[Coin of Augustus.]
ILLUSTRATIONS OF ACT III.
1 SCENE I." The fam'd Cassibelan, who was once at point
(0, giglot fortune 1) to master Cæsar's sword, Made Lud's town with rejoicing fires bright.”
MALONE has the following observation upon this passage: "Shakspere has here transferred to Cassibelan an adventure which happened to his brother Nennius. The same historie (says Holinshed) also maketh mention of Nennius, brother to Cassibelane, who in fight happened to get Cæsar's sword fastened in his shield, by a blow which Cæsar struck at him." Malone has here fallen into an error, from a too literal acceptance of Shakspere's words. To be once at point to master Cæsar's sword, is to be once nearly vanquishing Cæsar. We can put our finger upon the passage in Holinshed's Chronicle which Shakspere had in view: "Our histories far differ from this (Caesar's account), affirming that Cæsar, coming the second time, was by the Britains with valiancy and martial prowess beaten and repelled, as he was at the first, and specially by means that Cassibelane had pight in the Thames great piles of trees, piked with iron, through which his ships, being entered the river, were perished and lost. And after his coming a land he was vanquished in battle, and constrained to flee into Gallia with those ships that remained. For joy of this second victory (saith Galfrid) Cassibelane made a great feast at Loudon, and there did sacrifice to the gods." The victory and the rejoicing are exactly in the same juxta-position as in Shakspere.
The Lud's town of the old chroniclers is London. They considered that London was the town of Lud; and, in a similar manner, that Lud-gate was the gate of Lud. The tradition that Lud rebuilt the ancient Troinovant is given in Spenser : [Fairy Queen, canto x. book ii.]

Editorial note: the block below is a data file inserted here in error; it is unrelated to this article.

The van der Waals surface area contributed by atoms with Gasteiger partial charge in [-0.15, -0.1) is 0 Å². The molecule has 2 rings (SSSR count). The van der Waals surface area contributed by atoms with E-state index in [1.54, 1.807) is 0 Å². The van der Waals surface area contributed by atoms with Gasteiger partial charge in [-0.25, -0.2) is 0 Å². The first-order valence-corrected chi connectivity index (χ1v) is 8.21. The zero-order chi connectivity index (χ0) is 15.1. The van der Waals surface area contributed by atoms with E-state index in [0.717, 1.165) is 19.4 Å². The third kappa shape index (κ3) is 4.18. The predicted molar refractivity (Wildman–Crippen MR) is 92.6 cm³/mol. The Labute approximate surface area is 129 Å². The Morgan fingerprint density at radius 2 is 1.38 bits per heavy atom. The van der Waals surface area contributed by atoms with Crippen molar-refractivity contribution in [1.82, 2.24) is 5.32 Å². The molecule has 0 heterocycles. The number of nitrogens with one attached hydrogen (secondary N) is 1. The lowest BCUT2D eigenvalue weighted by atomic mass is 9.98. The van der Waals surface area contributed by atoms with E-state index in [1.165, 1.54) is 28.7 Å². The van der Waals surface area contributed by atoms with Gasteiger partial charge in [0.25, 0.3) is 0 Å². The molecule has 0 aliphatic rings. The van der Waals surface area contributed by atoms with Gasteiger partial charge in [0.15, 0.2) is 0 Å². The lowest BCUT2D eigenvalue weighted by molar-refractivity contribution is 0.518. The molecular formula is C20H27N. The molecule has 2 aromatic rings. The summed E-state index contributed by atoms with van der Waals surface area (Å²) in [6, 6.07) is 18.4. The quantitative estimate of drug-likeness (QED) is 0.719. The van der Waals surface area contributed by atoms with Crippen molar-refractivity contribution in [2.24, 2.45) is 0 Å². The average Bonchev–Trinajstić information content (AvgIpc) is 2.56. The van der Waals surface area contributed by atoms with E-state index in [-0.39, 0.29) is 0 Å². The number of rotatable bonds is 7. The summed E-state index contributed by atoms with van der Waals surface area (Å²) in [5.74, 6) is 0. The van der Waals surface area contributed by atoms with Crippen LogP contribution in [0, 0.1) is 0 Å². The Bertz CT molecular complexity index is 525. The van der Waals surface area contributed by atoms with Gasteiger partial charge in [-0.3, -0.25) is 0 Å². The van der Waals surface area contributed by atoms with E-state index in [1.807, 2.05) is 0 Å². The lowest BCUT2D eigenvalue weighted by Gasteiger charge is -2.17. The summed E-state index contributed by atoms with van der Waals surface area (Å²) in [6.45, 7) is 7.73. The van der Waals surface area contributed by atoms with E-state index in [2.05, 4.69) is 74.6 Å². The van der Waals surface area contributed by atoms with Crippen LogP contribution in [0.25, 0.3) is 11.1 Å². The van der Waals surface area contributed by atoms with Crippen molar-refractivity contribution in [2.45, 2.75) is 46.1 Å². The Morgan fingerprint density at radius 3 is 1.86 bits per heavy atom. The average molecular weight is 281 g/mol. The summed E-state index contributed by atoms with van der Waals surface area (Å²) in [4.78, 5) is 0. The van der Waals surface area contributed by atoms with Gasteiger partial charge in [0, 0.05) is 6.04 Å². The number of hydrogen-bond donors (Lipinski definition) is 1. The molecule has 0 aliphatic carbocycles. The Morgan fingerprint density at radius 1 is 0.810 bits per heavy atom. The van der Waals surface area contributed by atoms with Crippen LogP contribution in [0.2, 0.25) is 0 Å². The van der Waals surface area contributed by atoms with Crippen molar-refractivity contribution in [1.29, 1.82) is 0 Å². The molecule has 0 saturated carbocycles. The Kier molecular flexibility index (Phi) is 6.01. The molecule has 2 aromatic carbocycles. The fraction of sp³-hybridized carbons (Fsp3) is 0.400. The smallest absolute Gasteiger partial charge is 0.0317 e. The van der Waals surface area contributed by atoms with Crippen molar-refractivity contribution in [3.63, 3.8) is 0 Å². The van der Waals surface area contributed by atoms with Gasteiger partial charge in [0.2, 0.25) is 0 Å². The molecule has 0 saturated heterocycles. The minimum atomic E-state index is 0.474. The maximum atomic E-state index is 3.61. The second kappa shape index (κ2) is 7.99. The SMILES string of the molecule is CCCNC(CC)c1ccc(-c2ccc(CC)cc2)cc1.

"He had two sons, whose eldest, called Lud, Left of his life most famous memory,
And endless monuments of his great good.
The ruin'd walls he did re-edify
Of Troinovant, 'gainst force of enemy,
But Verstegan, in his very amusing 'Restitution of Decayed Intelligence concerning Britain,' objects to the connexion both of Lud's town and Lud-gate with King Lud:
"As touching the name of our most ancient, chief, and famous city, it could never of Lud'stown take the name of London, because it had never anciently the name of Lud's-town, neither could it, for that town is not a British, but a Saxon word; but if it took any appellation after King Lud, it must then have been called Caer-Lud, and not Lud's-town; but, considering of how little credit the relations of Geffery of Monmouth are, who from Lud doth derive it, it may rather be thought that he hath imagined this name to have come from King Lud, because of some nearness of sound, for our Saxon ancestors, having divers ages before Geffery was born called it by the name of London, he, not knowing from whence it came, might straight imagine it to have come from Lud, and therefore ought to be Caer-Lud, or Lud's town, as after him others called it; and some also of the name of London, in British sound made it L'hundain, both appellations, as I am persuaded, being of the Britains first taken up and used after the Saxons had given it the name of London.
"But here I cannot a little marvel how Tacitus (or any such ancient writers) should call it by the name of Londinum (that having been, as it should seem, the Latin name thereof since it hath been called London), which appellation he could never have from the ancient Britains, seeing they never so called it. Julius Cæsar seemed not to know of the name of Londinum, but nameth the city of the Trinobants; and a marvel it is, that, between the time of Cæsar and Tacitus, it should come to get the new naine of Londinum, no man can tell how. To deliver my conjecture how this may chance to have happened, I am loth, for that it may peradventure be of some disallowed, and so, omitting it, I will leave the reader to note that the reign of King Lud, from whom some will needs derive the name of London, was before Julius Caesar came into Britain, and not after, for Cæsar